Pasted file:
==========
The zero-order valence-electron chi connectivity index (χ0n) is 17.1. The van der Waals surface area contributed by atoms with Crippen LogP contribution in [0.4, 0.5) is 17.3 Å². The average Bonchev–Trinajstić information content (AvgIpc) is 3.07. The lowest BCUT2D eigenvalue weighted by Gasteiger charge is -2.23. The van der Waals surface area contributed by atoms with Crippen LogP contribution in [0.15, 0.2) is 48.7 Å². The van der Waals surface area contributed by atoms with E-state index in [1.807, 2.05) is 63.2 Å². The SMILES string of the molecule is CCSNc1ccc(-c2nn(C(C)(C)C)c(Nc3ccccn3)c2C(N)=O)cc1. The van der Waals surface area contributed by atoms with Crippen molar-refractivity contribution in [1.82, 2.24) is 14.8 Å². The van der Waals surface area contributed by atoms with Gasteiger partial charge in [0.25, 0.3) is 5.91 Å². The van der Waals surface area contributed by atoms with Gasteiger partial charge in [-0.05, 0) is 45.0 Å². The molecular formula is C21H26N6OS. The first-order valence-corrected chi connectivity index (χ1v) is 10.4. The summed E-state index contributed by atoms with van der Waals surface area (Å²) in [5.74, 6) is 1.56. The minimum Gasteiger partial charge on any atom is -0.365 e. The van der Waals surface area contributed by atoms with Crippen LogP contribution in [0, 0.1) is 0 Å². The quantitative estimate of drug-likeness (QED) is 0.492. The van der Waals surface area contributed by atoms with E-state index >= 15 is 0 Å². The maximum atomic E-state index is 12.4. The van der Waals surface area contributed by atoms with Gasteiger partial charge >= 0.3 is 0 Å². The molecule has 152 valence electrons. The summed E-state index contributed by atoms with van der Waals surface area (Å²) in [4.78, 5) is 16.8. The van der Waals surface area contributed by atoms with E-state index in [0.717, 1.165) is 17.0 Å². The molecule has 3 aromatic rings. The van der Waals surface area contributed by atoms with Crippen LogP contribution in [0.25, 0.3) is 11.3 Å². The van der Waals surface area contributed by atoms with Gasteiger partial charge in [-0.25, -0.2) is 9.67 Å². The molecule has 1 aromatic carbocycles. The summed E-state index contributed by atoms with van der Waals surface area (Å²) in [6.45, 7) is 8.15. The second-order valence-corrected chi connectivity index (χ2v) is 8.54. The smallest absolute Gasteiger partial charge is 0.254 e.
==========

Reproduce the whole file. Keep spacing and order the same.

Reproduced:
The zero-order valence-electron chi connectivity index (χ0n) is 17.1. The van der Waals surface area contributed by atoms with Crippen LogP contribution in [0.4, 0.5) is 17.3 Å². The average Bonchev–Trinajstić information content (AvgIpc) is 3.07. The lowest BCUT2D eigenvalue weighted by Gasteiger charge is -2.23. The van der Waals surface area contributed by atoms with Crippen LogP contribution in [0.15, 0.2) is 48.7 Å². The van der Waals surface area contributed by atoms with E-state index in [1.807, 2.05) is 63.2 Å². The SMILES string of the molecule is CCSNc1ccc(-c2nn(C(C)(C)C)c(Nc3ccccn3)c2C(N)=O)cc1. The van der Waals surface area contributed by atoms with Crippen molar-refractivity contribution in [1.82, 2.24) is 14.8 Å². The van der Waals surface area contributed by atoms with Gasteiger partial charge in [0.25, 0.3) is 5.91 Å². The van der Waals surface area contributed by atoms with Gasteiger partial charge in [-0.05, 0) is 45.0 Å². The molecular formula is C21H26N6OS. The first-order valence-corrected chi connectivity index (χ1v) is 10.4. The summed E-state index contributed by atoms with van der Waals surface area (Å²) in [5.74, 6) is 1.56. The minimum Gasteiger partial charge on any atom is -0.365 e. The van der Waals surface area contributed by atoms with Crippen LogP contribution in [0, 0.1) is 0 Å². The quantitative estimate of drug-likeness (QED) is 0.492. The van der Waals surface area contributed by atoms with E-state index >= 15 is 0 Å². The maximum atomic E-state index is 12.4. The van der Waals surface area contributed by atoms with Gasteiger partial charge >= 0.3 is 0 Å². The molecule has 152 valence electrons. The summed E-state index contributed by atoms with van der Waals surface area (Å²) in [4.78, 5) is 16.8. The van der Waals surface area contributed by atoms with E-state index in [0.717, 1.165) is 17.0 Å². The molecule has 3 aromatic rings. The van der Waals surface area contributed by atoms with Crippen LogP contribution in [0.25, 0.3) is 11.3 Å². The van der Waals surface area contributed by atoms with Gasteiger partial charge in [-0.25, -0.2) is 9.67 Å². The molecule has 1 aromatic carbocycles. The summed E-state index contributed by atoms with van der Waals surface area (Å²) in [6.45, 7) is 8.15. The second-order valence-corrected chi connectivity index (χ2v) is 8.54. The smallest absolute Gasteiger partial charge is 0.254 e.